Friendships are both the product of good social skills and an opportunity to continue to develop social skills. How do children select their friends in early childhood? For young children, proximity is the name of the game. Children form friendships with other children who they spend time with, either because they are neighbors or attend daycare or preschool together, or because their parents and the other child’s parents are close friends and so their children naturally spend a lot of time together. [b] Aside from proximity, young children are more likely to be friends with same-aged friends (this is because we separate children so much by age – if friends are from school or daycare, they are naturally going to be limited to a narrow age range) and sex. That is, boys with boys and girls with girls. This doesn’t mean that cross-sex friendships don’t exist, but they tend to be more fragile and to become more rare as children age (note that in adolescence, cross-sex friendships become more common again).[7] Less is known about cross-race friendships in preschool, although in later ages, race and ethnicity will become factors in friendships.

So what do parents have to do with this process of friend making and social skill development? Evidence suggests parents and caregivers can be very influential. Most of the research has focused only on parents, so I will focus on that. First, children who have balanced, loving, positive interactions with their parents are inclined to interact with other children more willingly and to expect (and create) positive, balanced, reciprocal peer relationships. Specifically, infants who have a secure attachment with a parent (one that is based on trust and responsiveness) tend to be more confident, enthusiastic, emotionally positive – all things that make it easier for a child to attract peers to be friends. Indeed, children with a secure attachment have higher peer social skills, higher quality friendships, and are more popular with peers in preschool.[8]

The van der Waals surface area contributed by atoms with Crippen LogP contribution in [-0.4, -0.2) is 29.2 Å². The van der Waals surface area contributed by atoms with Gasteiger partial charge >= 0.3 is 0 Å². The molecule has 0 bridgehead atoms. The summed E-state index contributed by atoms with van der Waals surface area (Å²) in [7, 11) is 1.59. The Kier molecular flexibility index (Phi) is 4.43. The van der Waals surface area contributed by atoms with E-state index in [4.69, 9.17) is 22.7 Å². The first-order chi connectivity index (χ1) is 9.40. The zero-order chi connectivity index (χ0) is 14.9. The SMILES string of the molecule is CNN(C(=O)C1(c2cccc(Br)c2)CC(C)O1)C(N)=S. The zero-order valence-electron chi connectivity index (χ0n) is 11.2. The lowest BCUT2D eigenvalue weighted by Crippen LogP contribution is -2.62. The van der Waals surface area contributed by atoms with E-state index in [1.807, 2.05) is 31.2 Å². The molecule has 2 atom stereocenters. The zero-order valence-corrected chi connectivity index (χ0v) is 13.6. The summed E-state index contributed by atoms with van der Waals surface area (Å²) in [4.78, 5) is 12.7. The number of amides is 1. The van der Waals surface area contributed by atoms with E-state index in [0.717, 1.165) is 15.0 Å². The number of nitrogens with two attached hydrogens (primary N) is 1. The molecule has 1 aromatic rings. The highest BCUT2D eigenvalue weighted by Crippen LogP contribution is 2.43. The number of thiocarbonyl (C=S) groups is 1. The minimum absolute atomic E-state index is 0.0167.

On the other side of the coin, children who have a rejecting or hostile relationships with their parents (called insecure attachment) are hypothesized to be hostile themselves and react to peers in a hostile and aggressive way. Turns out, there is some evidence for this. Toddlers and infants who were insecure attached tend to be more aggressive, whiny, or socially withdrawn.[9]

The relationship between the parent and infant can influence early childhood peer relationships, but it’s not like you only have to have a good relationship in infancy and then you are good to go (Later kiddo! Mom worked really hard for your first 12 months and now I am out!). Throughout early childhood, children who have moms who are warm, discuss emotions, and use positive verbalizations are simultaneously more popular with peers. [10] The same is true for child-father relationships. [11]

Beyond the quality of the parent-child relationship, there are two ways parents and caregivers can help a child succeed in peer relationships in early childhood. First, parents (and caregivers) are gatekeepers – they have to provide opportunities for their children to spend time with peers. Parents who arrange and oversee opportunities with peers tend to have children who are more positive and social with peers, have more socially skilled peer interactions (assuming the parents aren’t overbearing). In other words, parents who provide lots of positive opportunities for their preschooler to play with other children have preschoolers who know how to play well with other children. [12] Practice, it turns out, makes progress in social skill development.